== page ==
“ It is scarcely possible that two travelling through the world under the conduct of chance, should have been both directed to the same path, and it will not often happen that either will quit the track which custom has made pleasing. When the delultory levity of youth has settled into regularity, it is foon succeeded by pride ashamed to yield, or obstinacy delighting to contend. And even though mutual esteem produces mutual desire to please, time itself, as it modifies unchangeably the external mien, determines likewise the direction of the passions, and gives an inflexible rigidity to the manners. Long customs are not easily broken : he that attempts to change the course of his own life, very often labours in vain ; and how shall we do that for others, which we are seldom able to do for ourselves ?

« But surely, interposed the prince, you suppose the chief motive of choice forgotten or neglected. Whenever I shall seek a wise, it shall be my first question, whether the be willing to be led by reafon?"

“ Thus it is, said Nekayah, that philosophers are deceived. There are a thousand familiar disputes which reason never can decide; questions that elude investigation, and make logick ridiculous; cases where something must be done, and where little can be said. Consider the state of mankind, and inquire how fcw can be supposed to act upon any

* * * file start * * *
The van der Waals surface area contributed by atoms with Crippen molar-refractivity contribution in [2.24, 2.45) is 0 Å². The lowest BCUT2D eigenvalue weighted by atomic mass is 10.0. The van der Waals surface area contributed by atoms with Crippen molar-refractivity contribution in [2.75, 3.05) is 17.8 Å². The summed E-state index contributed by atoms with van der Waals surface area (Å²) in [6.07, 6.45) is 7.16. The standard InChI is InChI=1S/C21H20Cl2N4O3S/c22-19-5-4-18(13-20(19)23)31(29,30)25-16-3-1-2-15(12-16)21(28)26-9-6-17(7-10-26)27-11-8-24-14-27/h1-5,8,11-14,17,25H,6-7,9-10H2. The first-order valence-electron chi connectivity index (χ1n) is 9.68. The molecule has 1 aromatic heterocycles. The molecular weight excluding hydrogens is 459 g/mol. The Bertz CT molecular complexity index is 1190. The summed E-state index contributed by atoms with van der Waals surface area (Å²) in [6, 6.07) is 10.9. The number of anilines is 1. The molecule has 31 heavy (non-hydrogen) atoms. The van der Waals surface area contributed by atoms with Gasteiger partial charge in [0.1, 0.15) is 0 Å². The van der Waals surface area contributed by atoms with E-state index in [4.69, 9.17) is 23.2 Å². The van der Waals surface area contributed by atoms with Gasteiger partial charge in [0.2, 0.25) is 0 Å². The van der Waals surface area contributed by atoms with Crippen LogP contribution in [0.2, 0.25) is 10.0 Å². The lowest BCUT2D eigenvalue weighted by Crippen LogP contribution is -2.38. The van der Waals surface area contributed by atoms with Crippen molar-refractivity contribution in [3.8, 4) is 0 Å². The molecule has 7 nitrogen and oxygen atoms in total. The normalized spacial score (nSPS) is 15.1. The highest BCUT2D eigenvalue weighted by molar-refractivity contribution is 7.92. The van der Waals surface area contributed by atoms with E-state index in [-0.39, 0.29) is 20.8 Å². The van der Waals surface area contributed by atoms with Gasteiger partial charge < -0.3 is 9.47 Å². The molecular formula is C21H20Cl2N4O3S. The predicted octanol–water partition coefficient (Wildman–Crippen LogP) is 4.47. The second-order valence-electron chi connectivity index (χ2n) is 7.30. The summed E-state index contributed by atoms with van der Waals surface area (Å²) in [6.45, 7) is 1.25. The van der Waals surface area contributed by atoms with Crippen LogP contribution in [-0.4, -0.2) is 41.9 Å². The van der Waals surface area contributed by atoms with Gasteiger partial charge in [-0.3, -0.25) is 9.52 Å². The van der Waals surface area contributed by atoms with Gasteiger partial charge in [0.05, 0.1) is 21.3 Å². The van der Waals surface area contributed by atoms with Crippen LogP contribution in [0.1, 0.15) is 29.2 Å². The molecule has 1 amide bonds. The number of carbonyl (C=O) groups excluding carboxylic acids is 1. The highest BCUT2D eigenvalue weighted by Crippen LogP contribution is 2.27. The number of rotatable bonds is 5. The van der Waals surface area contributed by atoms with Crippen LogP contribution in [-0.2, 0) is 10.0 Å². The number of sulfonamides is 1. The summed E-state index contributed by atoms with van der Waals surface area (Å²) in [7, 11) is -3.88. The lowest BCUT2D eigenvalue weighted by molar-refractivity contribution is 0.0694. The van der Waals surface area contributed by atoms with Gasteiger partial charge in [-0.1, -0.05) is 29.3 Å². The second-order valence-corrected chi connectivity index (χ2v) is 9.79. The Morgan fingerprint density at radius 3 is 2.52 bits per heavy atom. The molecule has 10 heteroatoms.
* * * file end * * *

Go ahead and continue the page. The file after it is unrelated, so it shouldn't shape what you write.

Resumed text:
occalions,

occasions, whether small or great, with all the rea. fons of action present to their minds. Wretched would be the pair above all names of wretchedness, who should be doomed to adjust by reason, every morning, all the minute detail of a domestick day.

“ Those who marry at an advanced age, will probably escape the encroachments of their children; bur, in diminution of this advantage, they will be likely to leave them, ignorant and helpless, to a guardian's mercy: or, if that should not happen, they must at least go out of the world before they see those whom they love beft either wise or great.

“ From their children, if they have less to fear, they have less also to hope, and they lose, without equivalent, the joys of early love, and the convenience of uniting with manners pliant, and minds susceptible of new impresions, which might wear away their dissimilitudes by long cohabitation, as foft bodies, by continual attrition, conform their surfaces to each other.

" I believe it will be found that those who marry Jate are best pleased with their children, and those who marry early with their partners.”

“ The union of these two affections, said Rasselas, would produce all that could be wished. Perhaps there is a time when marriage might unite thein, a time neither too early for the father, nor too late for the husband.”

“ Every hour, answered the princess, confirms my prejudice in favour of the position so often uttered by the mouth of Imlac, “That nature sets her gifts on the right hand and on the left.' Those conditions, which flatter hope and attract desire, are so constiG2

tuted,